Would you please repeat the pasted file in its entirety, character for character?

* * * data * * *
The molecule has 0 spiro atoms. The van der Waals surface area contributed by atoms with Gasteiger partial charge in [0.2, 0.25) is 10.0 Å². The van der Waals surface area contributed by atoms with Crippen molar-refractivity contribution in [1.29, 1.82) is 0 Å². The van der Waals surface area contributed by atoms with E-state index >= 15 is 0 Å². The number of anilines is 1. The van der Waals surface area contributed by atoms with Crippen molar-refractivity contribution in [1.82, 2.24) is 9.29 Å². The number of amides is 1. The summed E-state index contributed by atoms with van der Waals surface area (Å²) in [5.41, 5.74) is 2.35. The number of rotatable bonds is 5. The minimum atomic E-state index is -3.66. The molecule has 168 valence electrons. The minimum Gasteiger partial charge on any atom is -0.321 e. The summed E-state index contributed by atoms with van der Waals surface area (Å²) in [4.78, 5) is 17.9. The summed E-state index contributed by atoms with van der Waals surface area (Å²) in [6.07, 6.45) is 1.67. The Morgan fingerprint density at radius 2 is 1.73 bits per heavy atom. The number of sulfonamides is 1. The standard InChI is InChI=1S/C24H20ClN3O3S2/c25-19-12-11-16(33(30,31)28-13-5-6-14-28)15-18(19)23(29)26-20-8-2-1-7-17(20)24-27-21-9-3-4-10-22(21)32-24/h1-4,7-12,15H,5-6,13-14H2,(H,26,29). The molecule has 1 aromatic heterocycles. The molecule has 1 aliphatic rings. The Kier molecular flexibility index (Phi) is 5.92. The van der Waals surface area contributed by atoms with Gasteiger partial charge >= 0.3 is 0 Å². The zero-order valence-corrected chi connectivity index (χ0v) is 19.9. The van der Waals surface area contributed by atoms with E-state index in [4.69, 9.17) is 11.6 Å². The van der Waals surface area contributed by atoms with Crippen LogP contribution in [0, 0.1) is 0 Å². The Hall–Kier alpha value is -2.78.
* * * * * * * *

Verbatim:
The molecule has 0 spiro atoms. The van der Waals surface area contributed by atoms with Gasteiger partial charge in [0.2, 0.25) is 10.0 Å². The van der Waals surface area contributed by atoms with Crippen molar-refractivity contribution in [1.29, 1.82) is 0 Å². The van der Waals surface area contributed by atoms with E-state index >= 15 is 0 Å². The number of anilines is 1. The van der Waals surface area contributed by atoms with Crippen molar-refractivity contribution in [1.82, 2.24) is 9.29 Å². The number of amides is 1. The summed E-state index contributed by atoms with van der Waals surface area (Å²) in [5.41, 5.74) is 2.35. The number of rotatable bonds is 5. The minimum atomic E-state index is -3.66. The molecule has 168 valence electrons. The minimum Gasteiger partial charge on any atom is -0.321 e. The summed E-state index contributed by atoms with van der Waals surface area (Å²) in [4.78, 5) is 17.9. The summed E-state index contributed by atoms with van der Waals surface area (Å²) in [6.07, 6.45) is 1.67. The Morgan fingerprint density at radius 2 is 1.73 bits per heavy atom. The number of sulfonamides is 1. The standard InChI is InChI=1S/C24H20ClN3O3S2/c25-19-12-11-16(33(30,31)28-13-5-6-14-28)15-18(19)23(29)26-20-8-2-1-7-17(20)24-27-21-9-3-4-10-22(21)32-24/h1-4,7-12,15H,5-6,13-14H2,(H,26,29). The molecule has 1 aromatic heterocycles. The molecule has 1 aliphatic rings. The Kier molecular flexibility index (Phi) is 5.92. The van der Waals surface area contributed by atoms with Gasteiger partial charge >= 0.3 is 0 Å². The zero-order valence-corrected chi connectivity index (χ0v) is 19.9. The van der Waals surface area contributed by atoms with E-state index in [4.69, 9.17) is 11.6 Å². The van der Waals surface area contributed by atoms with Crippen LogP contribution in [0, 0.1) is 0 Å². The Hall–Kier alpha value is -2.78.